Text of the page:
Why is Gillette's commercial against toxic masculinity so important?

in #marketinglast year



On January 13, the renowned razor brand Gillette launched a commercial entitled "We Believe: The Best Men Can Be," which seeks to place the topic of toxic masculinity on the table and reflect on it, calling on men to be the best version of themselves, to help others and to be responsible for our actions.

Sounds like an excellent message, doesn't it? Unfortunately, the commercial has had a very negative reception, evidenced by the number of dislikes in the video on YouTube, which at the time of writing this post, is close to one million, while the likes exceed 500 thousand. Why does this happen? Why does a commercial with a good message generate such a response?

The reason this happens is because the commercial poses a self-assessment for the viewer. It invites introspection and makes the consumers look at themselves in a mirror. Obviously, many don't like what they see. They don't like the fact that it is seen as something negative that the violent male stereotype is questioned and pointed out as such.



The brand calls us to be better human beings and to understand that violence, no matter how much we have been taught as something "natural" among men, is negative. The reactions prove the point of the commercial: "Some already are (speaking and acting the right way) in ways big and small. But 'some' is not enough; because the boys watching today will be the men of tomorrow." Unfortunately, society has a deep-rooted culture of machismo, and many harmful behaviors are considered normal.

It is for this reason that the brand invites everyone to be better. To those who already are, to continue learning every day and help other men to reason and show them what is right. Lead by example. Raise our children through the righteousness of our actions. Gillette is expressing "We believe in the best man you can be," and it is a powerful message that many are receiving defensively, showing that we must work hard as a society on this issue.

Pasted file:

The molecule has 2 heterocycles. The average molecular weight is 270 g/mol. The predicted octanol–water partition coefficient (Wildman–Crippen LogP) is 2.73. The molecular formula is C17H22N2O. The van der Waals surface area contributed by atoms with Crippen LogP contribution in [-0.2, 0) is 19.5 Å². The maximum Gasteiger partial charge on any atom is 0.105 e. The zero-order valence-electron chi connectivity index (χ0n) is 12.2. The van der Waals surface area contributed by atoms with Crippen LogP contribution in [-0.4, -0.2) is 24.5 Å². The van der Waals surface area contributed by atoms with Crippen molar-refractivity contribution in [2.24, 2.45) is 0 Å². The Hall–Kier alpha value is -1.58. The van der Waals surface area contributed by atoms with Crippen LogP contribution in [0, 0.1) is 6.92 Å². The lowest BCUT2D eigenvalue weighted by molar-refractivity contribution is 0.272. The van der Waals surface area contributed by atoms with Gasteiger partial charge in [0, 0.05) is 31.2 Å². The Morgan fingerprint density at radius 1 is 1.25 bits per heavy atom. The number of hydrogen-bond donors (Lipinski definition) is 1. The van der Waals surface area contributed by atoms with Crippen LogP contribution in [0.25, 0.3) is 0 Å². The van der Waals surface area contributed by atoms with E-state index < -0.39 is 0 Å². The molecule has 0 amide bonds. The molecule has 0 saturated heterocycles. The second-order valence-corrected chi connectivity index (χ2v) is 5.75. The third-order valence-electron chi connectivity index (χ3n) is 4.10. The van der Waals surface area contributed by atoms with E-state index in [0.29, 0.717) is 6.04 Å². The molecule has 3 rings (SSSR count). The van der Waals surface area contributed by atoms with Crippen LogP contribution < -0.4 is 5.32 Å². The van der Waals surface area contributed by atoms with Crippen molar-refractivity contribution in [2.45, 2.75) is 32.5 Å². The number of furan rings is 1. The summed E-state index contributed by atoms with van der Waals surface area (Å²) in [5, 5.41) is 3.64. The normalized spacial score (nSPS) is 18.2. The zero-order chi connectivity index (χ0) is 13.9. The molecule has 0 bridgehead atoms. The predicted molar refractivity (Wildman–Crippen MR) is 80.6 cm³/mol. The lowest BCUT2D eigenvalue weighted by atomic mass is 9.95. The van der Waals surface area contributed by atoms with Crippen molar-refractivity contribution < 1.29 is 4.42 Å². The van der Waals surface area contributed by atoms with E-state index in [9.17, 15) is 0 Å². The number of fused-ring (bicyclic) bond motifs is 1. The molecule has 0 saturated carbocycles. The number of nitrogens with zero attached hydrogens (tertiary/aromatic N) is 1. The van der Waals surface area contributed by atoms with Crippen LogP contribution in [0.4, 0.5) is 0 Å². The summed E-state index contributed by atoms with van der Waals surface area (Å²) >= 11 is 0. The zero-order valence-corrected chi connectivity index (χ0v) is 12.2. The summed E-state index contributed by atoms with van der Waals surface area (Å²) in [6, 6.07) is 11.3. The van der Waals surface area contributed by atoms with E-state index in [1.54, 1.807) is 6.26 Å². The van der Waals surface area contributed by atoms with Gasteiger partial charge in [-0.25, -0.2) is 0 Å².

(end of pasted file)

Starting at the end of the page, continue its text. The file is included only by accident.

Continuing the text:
If this commercial offends you, it's time to look at yourself. What's in it that makes you feel attacked? What things you see there as negative do you think are good or normal? Why do you see it that way? Is it bad to want to improve, do things right and respect others? Is it bad to promote positive masculinity? Is it bad to stop harassing women? Is it bad to defend those who suffer bullying? Is it bad to stop the cycle of violence?

It's time to check ourselves, take responsibility for our actions and be the best we can be.




The ad just target blames the whole market for the faults of a few bad individuals as a cultural phenomenon the message could have been done in a better non-confrontational way this was meant to rile viewers.
Also youtube is playing a game and pretending that the Dislike button only has 1 Million Dislikes when it was clearly 5 million and removing the votes on purpose. If that is not manipulation to a target narrative and to avoid it being put in the top 3 of Wikipedia's most disliked Video List I don't know what is.

It is a trend though

It's not "the faults of a few bad individuals," it's a culture based on violence that has been connected to masculinity for centuries.

If you don't understand it, I'm not going to explain it to you because clearly your privilege won't let you see what I'm talking about.

Check your Privilege

The ability to have a conversation is a skill, what your version of feminism espouses is a first world problems privileged position of identity politics.
You clearly show ignorance the moment their is a conflict with your own ideology.
Now that is what I would call white women privilege and 90% of people will agree that Gillette was wrong.

Men do not have an intrinsic sin or evil within them that they must spend their whole lives to atone for. While the intention may have been to challenge learned behavior what it actually does is send a message to men and to boys that they are evil and acting in a boyish way is a bad thing and that is the real issue with this ad.